|A pair of Red-rumped Parrots|
A broad-tailed parrot is any of about 35–40 species belonging to the tribe Platycercini, sometimes considered a subfamily (Platycercinae). The members of the subfamily are small to medium in size, and all are native to Australasia, Australia in particular, but also New Zealand, New Caledonia, and nearby islands.
Current opinion is apparently starting to lean towards treatment as a subfamily. mtDNA sequence data suggests that the broad-tailed parrots form a distinct lineage as ancient as the cockatoos, lories and lorikeets. In addition, the genus Polytelis (and conceivably Alisterus and Aprosmictus also) might belong here too.
If the group is treated as a subfamily, the last genera Neopsephotus/Neophema (and possibly including Psephotus and relatives), Melopsittacus and Pezoporus are usually considered to form a distinct tribe from the rest, the Neophemini. It appears as if they do at least form a distinct clade.
- Genus Prosopeia
- Genus Cyanoramphus
- Black-fronted Parakeet, Cyanoramphus zealandicus (extinct, c.1850)
- Society Parakeet, Cyanoramphus ulietanus (extinct, late 18th century)
- Antipodes Parakeet, Cyanoramphus unicolor
- Red-fronted Parakeet, Cyanoramphus novaezelandiae
- Subantarctic Red-crowned Parakeet, Cyanoramphus erythrotis
- Reischek's Parakeet, Cyanoramphus (erythrotis) hochstetteri
- Yellow-fronted Parakeet, Cyanoramphus auriceps
- Chatham Parakeet, Cyanoramphus forbesi
- Malherbe's Parakeet, Cyanoramphus malherbi
- Genus Platycercus
- Western Rosella, Platycercus icterotis
- Crimson Rosella, Platycercus elegans
- Green Rosella, Platycercus caledonicus
- Pale-headed Rosella, Platycercus adscitus
- Eastern Rosella, Platycercus (adscitus) eximius
- Northern Rosella, Platycercus venustus
- Genus Barnardius - sometimes included in Platycercus
- Australian Ringneck, Barnardius zonarius
- Genus Purpureicephalus
- Red-capped Parrot, Purpureicephalus spurius
- Genus Lathamus
- Swift Parrot, Lathamus discolor
- Genus Northiella - often included in Psephotus
- Bluebonnet, Northiella haematogaster
- Genus Psephotus
The following genera are traditionally placed in this tribe, but this inclusion is either incorrect (Budgerigar) or at least doubtfull based on by molecular studies. The closest relatives of the Budgerigar are the lories and lorikeets. The genera Neopsephotus, Neophema and Pezoporus form a separate clade and might be closer related to the clade consisting of the genera Agapornis, Loriculus, and Bolbopsittacus.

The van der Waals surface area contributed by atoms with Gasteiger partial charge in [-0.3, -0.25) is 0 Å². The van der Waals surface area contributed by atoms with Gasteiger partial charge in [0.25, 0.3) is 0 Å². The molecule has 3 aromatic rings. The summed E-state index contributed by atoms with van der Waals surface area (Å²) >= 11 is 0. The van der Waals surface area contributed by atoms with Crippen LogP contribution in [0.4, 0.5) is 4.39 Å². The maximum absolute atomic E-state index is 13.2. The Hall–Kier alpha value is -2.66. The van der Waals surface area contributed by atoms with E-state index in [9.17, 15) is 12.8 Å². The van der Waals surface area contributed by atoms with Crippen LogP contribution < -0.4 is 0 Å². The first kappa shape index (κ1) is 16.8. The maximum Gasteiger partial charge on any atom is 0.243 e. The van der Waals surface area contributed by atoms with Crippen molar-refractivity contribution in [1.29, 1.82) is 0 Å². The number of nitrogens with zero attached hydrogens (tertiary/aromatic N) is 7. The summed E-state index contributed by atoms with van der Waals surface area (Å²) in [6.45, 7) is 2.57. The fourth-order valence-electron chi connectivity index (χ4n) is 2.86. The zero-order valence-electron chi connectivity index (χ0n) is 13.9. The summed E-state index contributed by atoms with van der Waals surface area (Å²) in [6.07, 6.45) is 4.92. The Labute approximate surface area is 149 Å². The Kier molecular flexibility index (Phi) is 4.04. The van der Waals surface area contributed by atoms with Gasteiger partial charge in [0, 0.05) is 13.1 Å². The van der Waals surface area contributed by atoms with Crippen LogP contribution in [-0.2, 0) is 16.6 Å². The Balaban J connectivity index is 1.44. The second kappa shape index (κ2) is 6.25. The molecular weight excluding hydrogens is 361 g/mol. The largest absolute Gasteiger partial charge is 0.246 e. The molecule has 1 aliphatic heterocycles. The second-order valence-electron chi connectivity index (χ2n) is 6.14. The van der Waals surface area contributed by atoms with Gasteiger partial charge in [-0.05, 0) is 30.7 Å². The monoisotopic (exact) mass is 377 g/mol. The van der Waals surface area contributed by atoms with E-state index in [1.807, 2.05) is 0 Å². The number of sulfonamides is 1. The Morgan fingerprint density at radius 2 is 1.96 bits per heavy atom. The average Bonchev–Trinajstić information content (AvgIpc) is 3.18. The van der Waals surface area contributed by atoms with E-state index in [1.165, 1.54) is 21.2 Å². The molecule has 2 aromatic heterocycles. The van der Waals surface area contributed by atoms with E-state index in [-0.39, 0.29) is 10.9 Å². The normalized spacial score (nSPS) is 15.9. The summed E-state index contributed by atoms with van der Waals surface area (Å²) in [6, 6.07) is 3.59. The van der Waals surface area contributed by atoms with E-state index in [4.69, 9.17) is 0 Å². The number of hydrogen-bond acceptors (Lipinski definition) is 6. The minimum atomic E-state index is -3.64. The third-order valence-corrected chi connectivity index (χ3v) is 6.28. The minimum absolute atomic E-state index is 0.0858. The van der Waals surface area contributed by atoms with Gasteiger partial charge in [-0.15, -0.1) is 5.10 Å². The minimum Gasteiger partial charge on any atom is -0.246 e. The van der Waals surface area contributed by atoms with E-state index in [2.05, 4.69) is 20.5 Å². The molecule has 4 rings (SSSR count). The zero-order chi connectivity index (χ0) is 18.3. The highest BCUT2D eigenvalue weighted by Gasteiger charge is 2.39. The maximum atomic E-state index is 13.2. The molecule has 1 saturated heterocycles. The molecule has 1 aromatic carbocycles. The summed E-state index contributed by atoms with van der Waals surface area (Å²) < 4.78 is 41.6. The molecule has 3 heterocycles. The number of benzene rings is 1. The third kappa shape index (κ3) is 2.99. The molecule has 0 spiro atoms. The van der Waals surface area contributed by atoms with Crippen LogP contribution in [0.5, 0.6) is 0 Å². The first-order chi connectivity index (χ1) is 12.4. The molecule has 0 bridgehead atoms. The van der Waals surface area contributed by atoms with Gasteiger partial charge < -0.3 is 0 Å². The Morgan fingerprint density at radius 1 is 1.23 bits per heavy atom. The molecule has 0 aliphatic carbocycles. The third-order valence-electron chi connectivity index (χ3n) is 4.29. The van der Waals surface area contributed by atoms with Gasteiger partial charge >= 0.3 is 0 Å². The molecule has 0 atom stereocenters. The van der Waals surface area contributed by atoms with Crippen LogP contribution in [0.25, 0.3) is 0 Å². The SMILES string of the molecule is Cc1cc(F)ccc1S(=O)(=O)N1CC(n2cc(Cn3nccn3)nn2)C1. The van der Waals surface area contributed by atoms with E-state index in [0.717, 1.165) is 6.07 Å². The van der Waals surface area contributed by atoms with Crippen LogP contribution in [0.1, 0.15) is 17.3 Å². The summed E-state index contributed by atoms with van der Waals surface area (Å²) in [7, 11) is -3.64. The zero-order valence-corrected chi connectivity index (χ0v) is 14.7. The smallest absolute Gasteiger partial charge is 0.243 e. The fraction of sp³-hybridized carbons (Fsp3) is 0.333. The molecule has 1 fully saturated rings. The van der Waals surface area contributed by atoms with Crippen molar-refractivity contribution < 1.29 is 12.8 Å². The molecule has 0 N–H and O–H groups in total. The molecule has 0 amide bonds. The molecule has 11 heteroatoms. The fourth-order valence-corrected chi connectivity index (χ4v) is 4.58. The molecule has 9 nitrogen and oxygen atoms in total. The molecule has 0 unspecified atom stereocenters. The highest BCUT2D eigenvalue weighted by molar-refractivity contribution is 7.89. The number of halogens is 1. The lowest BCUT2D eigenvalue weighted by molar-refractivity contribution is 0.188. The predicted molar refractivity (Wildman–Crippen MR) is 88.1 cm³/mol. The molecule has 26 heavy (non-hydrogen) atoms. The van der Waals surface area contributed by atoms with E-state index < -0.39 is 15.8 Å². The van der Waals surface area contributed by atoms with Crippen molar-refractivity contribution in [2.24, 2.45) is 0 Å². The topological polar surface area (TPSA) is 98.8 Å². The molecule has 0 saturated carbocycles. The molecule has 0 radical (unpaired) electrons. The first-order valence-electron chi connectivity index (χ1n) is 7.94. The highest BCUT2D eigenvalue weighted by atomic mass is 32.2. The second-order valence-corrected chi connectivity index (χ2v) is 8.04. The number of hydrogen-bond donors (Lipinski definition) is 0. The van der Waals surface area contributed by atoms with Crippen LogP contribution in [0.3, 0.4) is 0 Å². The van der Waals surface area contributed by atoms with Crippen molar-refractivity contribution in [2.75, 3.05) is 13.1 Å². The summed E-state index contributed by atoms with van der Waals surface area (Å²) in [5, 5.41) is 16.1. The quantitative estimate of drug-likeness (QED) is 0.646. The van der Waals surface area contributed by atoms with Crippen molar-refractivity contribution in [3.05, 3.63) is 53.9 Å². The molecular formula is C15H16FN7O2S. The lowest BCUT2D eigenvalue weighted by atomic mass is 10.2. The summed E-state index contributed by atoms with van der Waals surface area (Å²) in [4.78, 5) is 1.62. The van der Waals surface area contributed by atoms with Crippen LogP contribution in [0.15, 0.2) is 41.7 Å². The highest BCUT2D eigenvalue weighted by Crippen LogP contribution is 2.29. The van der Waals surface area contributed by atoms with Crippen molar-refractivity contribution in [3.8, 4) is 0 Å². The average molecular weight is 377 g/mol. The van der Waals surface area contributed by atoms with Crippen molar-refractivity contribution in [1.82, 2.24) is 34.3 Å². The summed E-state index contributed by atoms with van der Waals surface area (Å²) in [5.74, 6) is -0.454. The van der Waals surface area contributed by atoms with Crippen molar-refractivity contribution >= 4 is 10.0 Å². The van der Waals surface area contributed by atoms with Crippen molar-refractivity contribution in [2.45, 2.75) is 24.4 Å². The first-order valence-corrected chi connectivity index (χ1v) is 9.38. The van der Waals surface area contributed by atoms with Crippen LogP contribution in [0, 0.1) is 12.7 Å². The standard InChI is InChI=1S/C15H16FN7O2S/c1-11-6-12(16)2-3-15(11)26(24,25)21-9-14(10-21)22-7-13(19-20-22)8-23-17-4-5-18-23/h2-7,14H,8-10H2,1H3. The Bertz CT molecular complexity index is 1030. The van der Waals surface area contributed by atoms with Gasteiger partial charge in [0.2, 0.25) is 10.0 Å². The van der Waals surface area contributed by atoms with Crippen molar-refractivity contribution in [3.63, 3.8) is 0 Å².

- Genus Melopsittacus
- Budgerigar, Melopsittacus undulatus
- Genus Neopsephotus - sometimes included in Neophema
- Bourke's Parrot, Neopsephotus bourkii
- Genus Neophema
- Genus Pezoporus
- Miyaki, C. Y.; Matioli, S. R.; Burke, T. & Wajntal, A. (1998). "Parrot evolution and paleogeographical events: Mitochondrial DNA evidence". Molecular Biology and Evolution 15 (5): 544–551.
- Wright, T.F.; Schirtzinger E. E., Matsumoto T., Eberhard J. R., Graves G. R., Sanchez J. J., Capelli S., Muller H., Scharpegge J., Chambers G. K. & Fleischer R. C. (2008). "A Multilocus Molecular Phylogeny of the Parrots (Psittaciformes): Support for a Gondwanan Origin during the Cretaceous". Mol Biol Evol 25 (10): 2141–2156. DOI:10.1093/molbev/msn160. PMID 18653733.
- Christidis, L., L.; R. Schodde, D. D. Shaw, and S. F. Maynes. (1991). "Christidis, L., R. Schodde, D. D. Shaw, and S. F. Maynes. 1991. Relationships among the Australo-Papuan parrots, lorikeets, and cockatoos (Aves, Psittaciformes) - protein evidence.". Condor 93: 302–317.
- de Kloet, RS; de Kloet SR (2005). "The evolution of the spindlin gene in birds: Sequence analysis of an intron of the spindlin W and Z gene reveals four major divisions of the Psittaciformes". Molecular Phylogenetics and Evolution 36 (3): 706–721. DOI:10.1016/j.ympev.2005.03.013. PMID 16099384.
- Tokita, M; Kiyoshi T and Armstrong KN (2007). "Evolution of craniofacial novelty in parrots through developmental modularity and heterochrony". Evolution & Development 9: 590–601.
- (1994) "Molecular phylogenetic relationships of the Night Parrot (Geopsittacus occidentalis) and the Ground Parrot (Pezoporus wallicus)". Auk 111 (4): 833–843.